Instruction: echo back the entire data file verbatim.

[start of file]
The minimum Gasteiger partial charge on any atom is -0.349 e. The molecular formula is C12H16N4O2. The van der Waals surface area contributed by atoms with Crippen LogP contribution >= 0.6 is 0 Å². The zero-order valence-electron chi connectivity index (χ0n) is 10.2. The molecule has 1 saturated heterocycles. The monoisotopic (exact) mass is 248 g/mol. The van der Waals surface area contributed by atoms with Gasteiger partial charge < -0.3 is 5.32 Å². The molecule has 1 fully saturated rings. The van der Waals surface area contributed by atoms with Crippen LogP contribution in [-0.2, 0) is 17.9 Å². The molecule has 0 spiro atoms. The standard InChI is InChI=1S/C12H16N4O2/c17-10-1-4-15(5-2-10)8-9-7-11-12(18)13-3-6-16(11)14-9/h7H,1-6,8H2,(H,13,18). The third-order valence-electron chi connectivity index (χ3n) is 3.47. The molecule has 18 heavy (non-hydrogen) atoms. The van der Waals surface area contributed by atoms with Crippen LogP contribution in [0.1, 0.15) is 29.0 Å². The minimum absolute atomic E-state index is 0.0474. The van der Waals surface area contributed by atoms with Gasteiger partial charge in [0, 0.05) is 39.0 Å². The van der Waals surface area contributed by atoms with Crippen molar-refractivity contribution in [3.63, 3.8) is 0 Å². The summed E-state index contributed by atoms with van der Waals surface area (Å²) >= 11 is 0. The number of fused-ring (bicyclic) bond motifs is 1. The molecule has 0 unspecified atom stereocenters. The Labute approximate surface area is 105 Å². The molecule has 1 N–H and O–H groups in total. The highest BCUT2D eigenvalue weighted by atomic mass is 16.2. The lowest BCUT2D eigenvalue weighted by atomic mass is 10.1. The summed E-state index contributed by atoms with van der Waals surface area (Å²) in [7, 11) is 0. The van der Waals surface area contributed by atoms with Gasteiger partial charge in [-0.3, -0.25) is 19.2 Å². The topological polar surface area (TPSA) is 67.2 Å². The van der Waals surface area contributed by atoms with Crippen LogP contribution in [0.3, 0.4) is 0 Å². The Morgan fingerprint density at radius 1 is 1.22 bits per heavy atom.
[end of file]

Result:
The minimum Gasteiger partial charge on any atom is -0.349 e. The molecular formula is C12H16N4O2. The van der Waals surface area contributed by atoms with Crippen LogP contribution >= 0.6 is 0 Å². The zero-order valence-electron chi connectivity index (χ0n) is 10.2. The molecule has 1 saturated heterocycles. The monoisotopic (exact) mass is 248 g/mol. The van der Waals surface area contributed by atoms with Gasteiger partial charge < -0.3 is 5.32 Å². The molecule has 1 fully saturated rings. The van der Waals surface area contributed by atoms with Crippen LogP contribution in [-0.2, 0) is 17.9 Å². The molecule has 0 spiro atoms. The standard InChI is InChI=1S/C12H16N4O2/c17-10-1-4-15(5-2-10)8-9-7-11-12(18)13-3-6-16(11)14-9/h7H,1-6,8H2,(H,13,18). The third-order valence-electron chi connectivity index (χ3n) is 3.47. The molecule has 18 heavy (non-hydrogen) atoms. The van der Waals surface area contributed by atoms with Crippen LogP contribution in [0.1, 0.15) is 29.0 Å². The minimum absolute atomic E-state index is 0.0474. The van der Waals surface area contributed by atoms with Gasteiger partial charge in [0, 0.05) is 39.0 Å². The van der Waals surface area contributed by atoms with Crippen molar-refractivity contribution in [3.63, 3.8) is 0 Å². The summed E-state index contributed by atoms with van der Waals surface area (Å²) >= 11 is 0. The number of fused-ring (bicyclic) bond motifs is 1. The molecule has 0 unspecified atom stereocenters. The Labute approximate surface area is 105 Å². The molecule has 1 N–H and O–H groups in total. The highest BCUT2D eigenvalue weighted by atomic mass is 16.2. The lowest BCUT2D eigenvalue weighted by atomic mass is 10.1. The summed E-state index contributed by atoms with van der Waals surface area (Å²) in [7, 11) is 0. The van der Waals surface area contributed by atoms with Gasteiger partial charge in [-0.3, -0.25) is 19.2 Å². The topological polar surface area (TPSA) is 67.2 Å². The van der Waals surface area contributed by atoms with Crippen LogP contribution in [0.3, 0.4) is 0 Å². The Morgan fingerprint density at radius 1 is 1.22 bits per heavy atom.